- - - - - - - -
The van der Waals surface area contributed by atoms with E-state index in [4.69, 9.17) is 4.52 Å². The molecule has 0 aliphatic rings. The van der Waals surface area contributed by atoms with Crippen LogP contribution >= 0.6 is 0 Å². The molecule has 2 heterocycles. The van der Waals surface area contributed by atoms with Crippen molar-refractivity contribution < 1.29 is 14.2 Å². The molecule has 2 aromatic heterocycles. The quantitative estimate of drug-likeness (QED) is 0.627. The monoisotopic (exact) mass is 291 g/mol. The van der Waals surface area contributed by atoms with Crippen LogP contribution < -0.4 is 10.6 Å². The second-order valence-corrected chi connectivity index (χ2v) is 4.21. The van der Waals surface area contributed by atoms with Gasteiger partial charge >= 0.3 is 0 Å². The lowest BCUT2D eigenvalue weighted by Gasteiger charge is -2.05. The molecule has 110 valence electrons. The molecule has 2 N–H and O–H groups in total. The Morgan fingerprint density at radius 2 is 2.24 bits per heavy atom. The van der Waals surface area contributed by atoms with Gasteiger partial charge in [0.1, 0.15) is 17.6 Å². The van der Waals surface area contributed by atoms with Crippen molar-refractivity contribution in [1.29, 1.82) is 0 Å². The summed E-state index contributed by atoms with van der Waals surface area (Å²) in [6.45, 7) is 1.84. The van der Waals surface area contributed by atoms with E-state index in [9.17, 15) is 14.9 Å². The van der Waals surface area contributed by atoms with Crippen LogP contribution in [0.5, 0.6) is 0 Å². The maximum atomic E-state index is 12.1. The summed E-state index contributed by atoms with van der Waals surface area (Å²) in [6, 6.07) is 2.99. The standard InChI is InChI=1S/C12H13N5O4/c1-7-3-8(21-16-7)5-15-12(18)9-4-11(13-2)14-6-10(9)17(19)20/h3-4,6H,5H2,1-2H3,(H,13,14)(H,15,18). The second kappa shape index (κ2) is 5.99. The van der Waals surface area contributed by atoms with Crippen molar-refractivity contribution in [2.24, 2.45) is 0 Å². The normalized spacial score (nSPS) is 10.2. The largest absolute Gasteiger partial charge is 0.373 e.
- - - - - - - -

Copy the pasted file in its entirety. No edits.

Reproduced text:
The van der Waals surface area contributed by atoms with E-state index in [4.69, 9.17) is 4.52 Å². The molecule has 0 aliphatic rings. The van der Waals surface area contributed by atoms with Crippen LogP contribution >= 0.6 is 0 Å². The molecule has 2 heterocycles. The van der Waals surface area contributed by atoms with Crippen molar-refractivity contribution < 1.29 is 14.2 Å². The molecule has 2 aromatic heterocycles. The quantitative estimate of drug-likeness (QED) is 0.627. The monoisotopic (exact) mass is 291 g/mol. The van der Waals surface area contributed by atoms with Crippen LogP contribution < -0.4 is 10.6 Å². The second-order valence-corrected chi connectivity index (χ2v) is 4.21. The van der Waals surface area contributed by atoms with Gasteiger partial charge >= 0.3 is 0 Å². The lowest BCUT2D eigenvalue weighted by Gasteiger charge is -2.05. The molecule has 110 valence electrons. The molecule has 2 N–H and O–H groups in total. The Morgan fingerprint density at radius 2 is 2.24 bits per heavy atom. The van der Waals surface area contributed by atoms with Gasteiger partial charge in [0.1, 0.15) is 17.6 Å². The van der Waals surface area contributed by atoms with Crippen molar-refractivity contribution in [1.29, 1.82) is 0 Å². The summed E-state index contributed by atoms with van der Waals surface area (Å²) in [6.45, 7) is 1.84. The van der Waals surface area contributed by atoms with E-state index in [9.17, 15) is 14.9 Å². The van der Waals surface area contributed by atoms with Crippen LogP contribution in [0.5, 0.6) is 0 Å². The maximum atomic E-state index is 12.1. The summed E-state index contributed by atoms with van der Waals surface area (Å²) in [6, 6.07) is 2.99. The standard InChI is InChI=1S/C12H13N5O4/c1-7-3-8(21-16-7)5-15-12(18)9-4-11(13-2)14-6-10(9)17(19)20/h3-4,6H,5H2,1-2H3,(H,13,14)(H,15,18). The second kappa shape index (κ2) is 5.99. The van der Waals surface area contributed by atoms with Crippen molar-refractivity contribution in [2.24, 2.45) is 0 Å². The normalized spacial score (nSPS) is 10.2. The largest absolute Gasteiger partial charge is 0.373 e.